A Recent Report Says that Drivers are Using Smartphones in Increasingly Risky Ways, Leading to More Distracted Driving Accidents
Distracted driving is one of the most common causes of car accidents across the country. Whether a driver is using a handheld smartphone unlawfully to talk or text while driving, or is simply trying to multitask behind the wheel in a way that takes his or her eyes off the road, these collisions happen much too often. According to a recent article in Forbes, distracted driving crashes are getting worse. More specifically, a new report from the Insurance Institute for Highway Safety (IIHS) indicates that “drivers are using their phones in riskier ways,” resulting in more crashes.
Texting while driving is six times more likely to cause an accident than any other distracted driving behaviors. Protect yourself and other drivers by pledging to #JustDrive and #XtheTXT. https://t.co/lb40qVQuYi
— Philip Eifert (@phileif) May 7, 2019
David Kidd, one of the co-authors of the study, pointed out that there has not been an increase in distracted driving in recent years. Rather, the risk level of distracted behavior behind the wheel has increased. For example, fewer drivers are talking on handheld cell phones, but more of them are manipulating their phones in other ways, such as texting or using their smartphones for surfing the internet. Kidd, who is a senior research scientist with the Highway Loss Data Institute (HLDI), underscored how “the observed shift in phone use is concerning because studies consistently link manipulating a cell phone while driving to increased crash risk.”
— Miami Beach Police (@MiamiBeachPD) May 6, 2019
How much more dangerous is texting than talking on a handheld cell phone? Research shows that a driver’s risk of causing a fatal crash is 66% higher if he or she is utilizing a phone while driving. In 2017, the IIHS and HLDI identified at least 800 motor vehicle crash deaths that were “attributed to drivers texting or using phones for things other than talking.” The total number of accidents attributed to distracted driving likely is under-reported given that the data comes from drivers admitting to law enforcement that they had been distracted at the time of the collision.
Learning More About Distracted Driving and Motor Vehicle Crashes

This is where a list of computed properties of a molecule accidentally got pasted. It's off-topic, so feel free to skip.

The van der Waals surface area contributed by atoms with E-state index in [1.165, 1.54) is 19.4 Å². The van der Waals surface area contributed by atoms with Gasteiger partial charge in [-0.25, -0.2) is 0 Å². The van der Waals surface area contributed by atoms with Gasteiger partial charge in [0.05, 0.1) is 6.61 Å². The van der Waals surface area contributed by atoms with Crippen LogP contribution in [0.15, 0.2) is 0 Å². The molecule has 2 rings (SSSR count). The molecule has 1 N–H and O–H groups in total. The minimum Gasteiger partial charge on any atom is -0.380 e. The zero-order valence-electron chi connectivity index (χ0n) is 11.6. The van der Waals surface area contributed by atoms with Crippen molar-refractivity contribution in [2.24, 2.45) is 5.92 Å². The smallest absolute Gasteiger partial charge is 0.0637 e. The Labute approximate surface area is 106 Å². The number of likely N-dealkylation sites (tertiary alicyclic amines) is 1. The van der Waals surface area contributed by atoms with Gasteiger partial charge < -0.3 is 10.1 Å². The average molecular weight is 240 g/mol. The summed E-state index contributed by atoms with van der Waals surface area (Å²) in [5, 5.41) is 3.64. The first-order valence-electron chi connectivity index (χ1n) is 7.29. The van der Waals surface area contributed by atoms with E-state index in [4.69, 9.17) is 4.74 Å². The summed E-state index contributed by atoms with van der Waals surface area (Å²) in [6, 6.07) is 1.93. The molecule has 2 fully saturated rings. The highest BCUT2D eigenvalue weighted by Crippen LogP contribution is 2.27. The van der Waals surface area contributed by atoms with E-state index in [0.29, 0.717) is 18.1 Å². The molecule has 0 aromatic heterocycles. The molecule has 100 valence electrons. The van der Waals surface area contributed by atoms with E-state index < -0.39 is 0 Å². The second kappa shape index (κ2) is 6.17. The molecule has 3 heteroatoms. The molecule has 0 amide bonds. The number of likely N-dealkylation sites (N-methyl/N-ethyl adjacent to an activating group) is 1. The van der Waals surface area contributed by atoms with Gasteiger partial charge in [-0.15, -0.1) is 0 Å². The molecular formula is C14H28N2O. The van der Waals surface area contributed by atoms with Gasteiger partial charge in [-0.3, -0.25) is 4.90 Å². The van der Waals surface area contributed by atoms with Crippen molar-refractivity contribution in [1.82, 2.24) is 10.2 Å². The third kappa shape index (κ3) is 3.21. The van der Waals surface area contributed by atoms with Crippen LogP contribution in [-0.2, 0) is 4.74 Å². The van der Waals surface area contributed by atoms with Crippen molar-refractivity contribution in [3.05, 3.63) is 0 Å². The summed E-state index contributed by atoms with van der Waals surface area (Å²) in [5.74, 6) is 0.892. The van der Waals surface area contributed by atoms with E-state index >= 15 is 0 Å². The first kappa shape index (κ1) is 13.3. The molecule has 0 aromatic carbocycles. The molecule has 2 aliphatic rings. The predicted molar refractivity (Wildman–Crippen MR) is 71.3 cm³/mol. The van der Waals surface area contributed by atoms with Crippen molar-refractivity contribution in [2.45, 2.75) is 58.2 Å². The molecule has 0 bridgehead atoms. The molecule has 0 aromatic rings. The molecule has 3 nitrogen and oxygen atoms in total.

The article reports that the total number of fatalities connected with distracted driving has declined slightly over the last couple of years, but that data may not paint an accurate portrait of distracted driving since researchers rely on self-reporting when it comes to collecting distracted driving data. In total, federal data cited distracted driving as the cause of 9% of all fatal collisions in 2017.
According to statistics from the National Highway Traffic Safety Administration (NHTSA), 3,166 people were killed in distracted driving crashes in 2017, and 297 of these fatalities were young people between the ages of 15 and 19. Drivers between the ages of 15 and 19 are most likely to exhibit distracted driving behaviors than drivers in other age groups.
In April, the Lombard Police focused on distracted driving safety as part of the National Safety Council’s Distracted Driving Awareness Month.There were 1004 traffic stops with 516 distracted driving citations and 80 distracted driving warnings issued. https://t.co/8m9RCi3Xen pic.twitter.com/hTQgQ883rr
— Village of Lombard (@LilacVillage) May 6, 2019
While cell phones play a major role in distracted driving collisions, it is important to recognize that distracted driving involves more than just cell phone use. NHTSA defines distracted driving as:
- Taking your eyes off the road for any reason (to send a text, or to have a conversation with a passenger);
- Taking your hands off the wheel for any reason (to use a smartphone, but also to eat a snack or change the radio);
- Taking your mind off the task of driving (which can happen when a person uses a cell phone, but it can also happen if the driver is simply having an anxiety-driven day that leads to the inability to focus on the road).
This article originally appeared here: Distracted Driving Collisions are Getting Worse as Drivers Interact More with Smartphones